Here is a brief recap of President Obama’s State of the Union speech from last night:
No serious proposal for opportunity-centric tax reform to help the middle class and low-wage earners
No legitimate solutions that would help those living in poverty move up into the middle class, far above the poverty line
No hints of genuine bipartisanship
No fresh, new vision for a country hurting in a stagnant economy exacerbated by his policies
No debate or reconsideration/adjustment at all on climate science-related policies, even though Europe (of all places) is scaling back funding for such projects and the fact that scientists are progressively suggesting a mini-Ice Age may be upon us (the Polar Vortex, anyone?)
No mention of the debt
No mention of excessive government spending
No reexamination or humble remarks regarding Obamacare as he refuses to even entertain suggestions dealing with structural changes from Republicans, despite his nearly 20 executive orders/delays for the law
No new, innovative plans for the energy sector that would produce jobs and energy now
And President Obama and the media calls the Republican Party the “Party of No”?
When the music stops, in terms of liquidity, things will be complicated. But as long as the music is playing, you’ve got to get up and dance. We’re still dancing.
–Chuck Prince, former CEO of Citigroup
Relating the financial sector to the popular children’s birthday game of musical chairs. That’s definitely one way to look at it.
One movie that continues to replay in my mind is, “Margin Call.” The cast consists of Kevin Spacey, Stanley Tucci, Zachary Quinto, Paul Bettany, Jeremy Irons, Demi Moore and Simon Baker. Not bad. The film takes place in real time during the course of 24 hours and explores a “fictional” New York investment firm that discovers its books are overwhelmed with volatile, and therefore, unsustainable assets.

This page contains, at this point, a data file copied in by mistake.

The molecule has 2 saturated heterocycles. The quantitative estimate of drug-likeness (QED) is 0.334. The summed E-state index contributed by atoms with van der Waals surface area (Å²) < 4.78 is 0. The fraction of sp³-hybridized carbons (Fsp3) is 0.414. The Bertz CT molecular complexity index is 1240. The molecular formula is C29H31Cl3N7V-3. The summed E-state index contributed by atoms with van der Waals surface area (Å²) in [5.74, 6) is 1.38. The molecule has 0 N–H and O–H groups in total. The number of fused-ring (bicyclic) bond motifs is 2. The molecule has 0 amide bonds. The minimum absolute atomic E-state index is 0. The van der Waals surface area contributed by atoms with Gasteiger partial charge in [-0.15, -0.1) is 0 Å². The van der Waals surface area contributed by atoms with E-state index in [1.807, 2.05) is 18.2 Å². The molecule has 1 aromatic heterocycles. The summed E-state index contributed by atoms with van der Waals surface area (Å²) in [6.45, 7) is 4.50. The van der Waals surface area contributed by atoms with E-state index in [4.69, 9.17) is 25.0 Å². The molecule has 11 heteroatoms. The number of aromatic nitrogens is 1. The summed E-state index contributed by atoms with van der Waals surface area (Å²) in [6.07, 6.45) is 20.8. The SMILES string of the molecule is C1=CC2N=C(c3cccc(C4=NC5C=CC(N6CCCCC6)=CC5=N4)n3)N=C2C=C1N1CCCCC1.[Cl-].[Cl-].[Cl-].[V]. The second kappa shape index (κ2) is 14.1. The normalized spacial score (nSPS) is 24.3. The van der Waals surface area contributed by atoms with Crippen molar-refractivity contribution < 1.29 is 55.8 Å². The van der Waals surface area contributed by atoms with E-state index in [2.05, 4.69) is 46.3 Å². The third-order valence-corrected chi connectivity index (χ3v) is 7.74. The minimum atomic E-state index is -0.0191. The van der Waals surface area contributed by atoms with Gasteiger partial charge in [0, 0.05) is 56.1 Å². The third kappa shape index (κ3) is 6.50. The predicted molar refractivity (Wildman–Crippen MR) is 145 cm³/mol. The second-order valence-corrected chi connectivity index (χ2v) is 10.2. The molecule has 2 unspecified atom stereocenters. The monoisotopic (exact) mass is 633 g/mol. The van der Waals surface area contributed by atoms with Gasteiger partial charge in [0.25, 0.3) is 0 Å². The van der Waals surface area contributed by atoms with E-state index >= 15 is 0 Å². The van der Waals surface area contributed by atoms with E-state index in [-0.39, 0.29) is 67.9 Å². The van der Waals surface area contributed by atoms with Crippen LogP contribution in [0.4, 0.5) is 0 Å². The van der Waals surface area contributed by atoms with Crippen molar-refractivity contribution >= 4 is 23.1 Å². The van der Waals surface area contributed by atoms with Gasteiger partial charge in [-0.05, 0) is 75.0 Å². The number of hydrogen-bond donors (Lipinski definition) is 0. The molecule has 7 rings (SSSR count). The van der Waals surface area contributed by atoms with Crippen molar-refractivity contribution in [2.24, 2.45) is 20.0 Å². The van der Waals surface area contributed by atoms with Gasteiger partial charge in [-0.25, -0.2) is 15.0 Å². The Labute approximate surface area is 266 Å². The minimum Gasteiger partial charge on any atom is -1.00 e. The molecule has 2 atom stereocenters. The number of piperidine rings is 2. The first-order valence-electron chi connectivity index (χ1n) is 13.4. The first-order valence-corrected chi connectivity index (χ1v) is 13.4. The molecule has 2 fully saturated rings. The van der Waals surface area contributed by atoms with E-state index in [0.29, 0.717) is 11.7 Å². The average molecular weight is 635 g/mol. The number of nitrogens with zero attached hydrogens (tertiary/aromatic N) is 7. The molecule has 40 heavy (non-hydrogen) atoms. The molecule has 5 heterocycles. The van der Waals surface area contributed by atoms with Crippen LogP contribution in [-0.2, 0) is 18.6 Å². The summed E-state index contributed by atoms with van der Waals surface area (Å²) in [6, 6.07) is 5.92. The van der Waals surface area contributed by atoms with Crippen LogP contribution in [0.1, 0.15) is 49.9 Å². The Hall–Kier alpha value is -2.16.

Everything is about to hit the fan.
Would you like to wager a guess as to when it takes place?
All the warnings signs in the film were willfully ignored and the mountain they now had to climb was higher and more treacherous than anything the executives responsible could begin to imagine in his or her worst nightmare.
Oddly enough, it’s not just the movie that continues to remain in the back of my mind, but equally so is the music. If you go the website, “margincallmovie.com,” a song will play on repeat. The music contains zero lyrics and is downright foreboding.
There’s only so much of it I can listen to an one time until I need to hear something upbeat and fun. Still, I continue to return on occasion.
My peculiar and reluctant addiction to this song could partly be drawn from reflecting on how surreal 2008 really was, as well as the general uneasiness that’s been felt around the country for the past five years. We all know what happened in 2008. We’ve all felt the devastating effects in our lives in some way. And yet, this specific soundtrack continues to play. Nobody has stopped this music. And not just pertaining to Wall Street, but all the fiscal problems that have accumulated over time and are quickly (and obviously) reaching the boiling point with regard to government spending, debt, entitlements, etc.
There is not a universal feeling that we’ve left 2008 in the past, nor that the government is taking the necessary steps to reach solvency in the future or to implement policies to spark a people-based comeback in the now. For too many, this song and its ripple effects have not yielded. This chapter keeps adding pages, read by weary and exhausted eyes.
Any real discussion to curb the country’s enormous debt, deficit and entitlements is not being seriously addressed by those with the power to ultimately change the unbelievably predictable equations riddled with unsustainable constants and variables.
Incredibly, the beat goes on.
It’s not enough to believe that time alone will raise the United States from the ashes like the phoenix. Instead, this situation demands prudent fiscal policy. It will require very tough decisions. It will require sincere leadership. Like a can being kicked, the mute button won’t hide or bury the soundtrack from 2008, but alternatively needs a completely new orchestral arrangement…and conductor.
Have you ever had a song stuck in your head for a week? It’s annoying.
Imagine five years and counting.
People don’t want the music to stop, they just want to hear something different. They want to hear something optimistic and assuring, complemented with inspiring lyrics. They want a song or collection of songs written and performed for a new era in America.
All I can say is musical chairs used to be fun.